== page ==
AUSTIN, Texas — The papers of American poet Frederick Seidel (b. 1936) have been acquired by the Harry Ransom Center, a humanities research library and museum at The University of Texas at Austin.
The archive contains working drafts of 12 of Seidel’s major collections, handwritten poems and notes, as well as unfinished and unpublished poems. The circle of acquaintance represented in the archive is wide, and present is correspondence with Leonard Bernstein, T.S. Eliot, Elizabeth Hardwick, Anthony Hecht, Stanley Kunitz, Robert Lowell, Anne Sexton and others. The archive contains pocket diaries, photographs, reviews and other documentation of this most singular poetic life.
“The Frederick Seidel Papers will shed light on this most elusive and private of poets,” said Stephen Enniss, director of the Harry Ransom Center. “The archive will allow researchers to probe the boundaries between the writer Frederick Seidel and the observing figure that inhabits this distinguished body of work. His very iconoclasm casts a bright light on the beautiful and the ugly in contemporary life, and he has left us a body of work that future readers will turn to to better understand our time.”
Seidel has been captivating and provoking readers for more than 50 years, since Louise Bogan, Stanley Kunitz and Robert Lowell selected his “Final Solutions” for a poetry prize administered by the 92nd Street Y. The judges’ decision was overturned when Seidel refused to make changes to the manuscript, which was deemed too controversial for publication. The book was later published by Random House in 1963.
He did not publish another book for 17 years, but since the relaunch of his career with “Sunrise” in 1979, he has published 14 collections and two selections of his work. “Sunrise” won the Lamont Poetry Prize, and “Going Fast” was a finalist for the Pulitzer Prize in 1999. His “Collected Poems, 1959-2009” was published by Farrar, Straus and Giroux in 2009.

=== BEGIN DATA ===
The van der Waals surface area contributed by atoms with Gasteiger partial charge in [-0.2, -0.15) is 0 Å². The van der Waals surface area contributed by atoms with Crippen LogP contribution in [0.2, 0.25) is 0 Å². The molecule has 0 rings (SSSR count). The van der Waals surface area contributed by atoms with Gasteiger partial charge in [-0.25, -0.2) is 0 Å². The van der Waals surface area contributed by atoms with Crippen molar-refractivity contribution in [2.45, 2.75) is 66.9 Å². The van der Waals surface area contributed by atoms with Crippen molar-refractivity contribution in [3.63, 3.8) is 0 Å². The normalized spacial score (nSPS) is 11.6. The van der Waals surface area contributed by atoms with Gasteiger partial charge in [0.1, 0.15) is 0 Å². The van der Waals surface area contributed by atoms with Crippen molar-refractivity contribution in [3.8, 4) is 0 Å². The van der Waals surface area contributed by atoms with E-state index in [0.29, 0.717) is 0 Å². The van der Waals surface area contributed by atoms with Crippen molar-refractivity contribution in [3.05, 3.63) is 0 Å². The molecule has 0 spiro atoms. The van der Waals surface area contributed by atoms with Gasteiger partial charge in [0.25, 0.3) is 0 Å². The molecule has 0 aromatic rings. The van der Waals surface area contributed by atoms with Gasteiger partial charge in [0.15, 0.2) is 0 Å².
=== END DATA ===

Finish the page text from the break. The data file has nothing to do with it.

Poet Calvin Bedient once called Seidel “the poet the 20th century deserved,” an acknowledgment of the way a Seidel poem gives expression to elements of our contemporary experience we might prefer be left unsaid. Seidel often explores themes of wealth, privilege, race and sex, putting his work in the crosshairs of contemporary cultural debates. Of his own work, Seidel has said simply, “Everything in the poems is true.”
Seidel’s publisher Jonathan Galassi, commenting on the provocative nature of his work, said “he has made a private myth that is one of the great aesthetic constructions of our era, joyfully doffing his cap as he vrooms toward oblivion on one of the fiery motorcycles he extols but no longer rides.” He adds, “He is the last flâneur, a consummate artist whose work affords great joy.”
The Seidel papers join the Ransom Center’s deep collections of English and American poetry including the papers of Billy Collins, Robert Lowell, Ezra Pound, Anne Sexton, James Tate and Dara Wier, among others.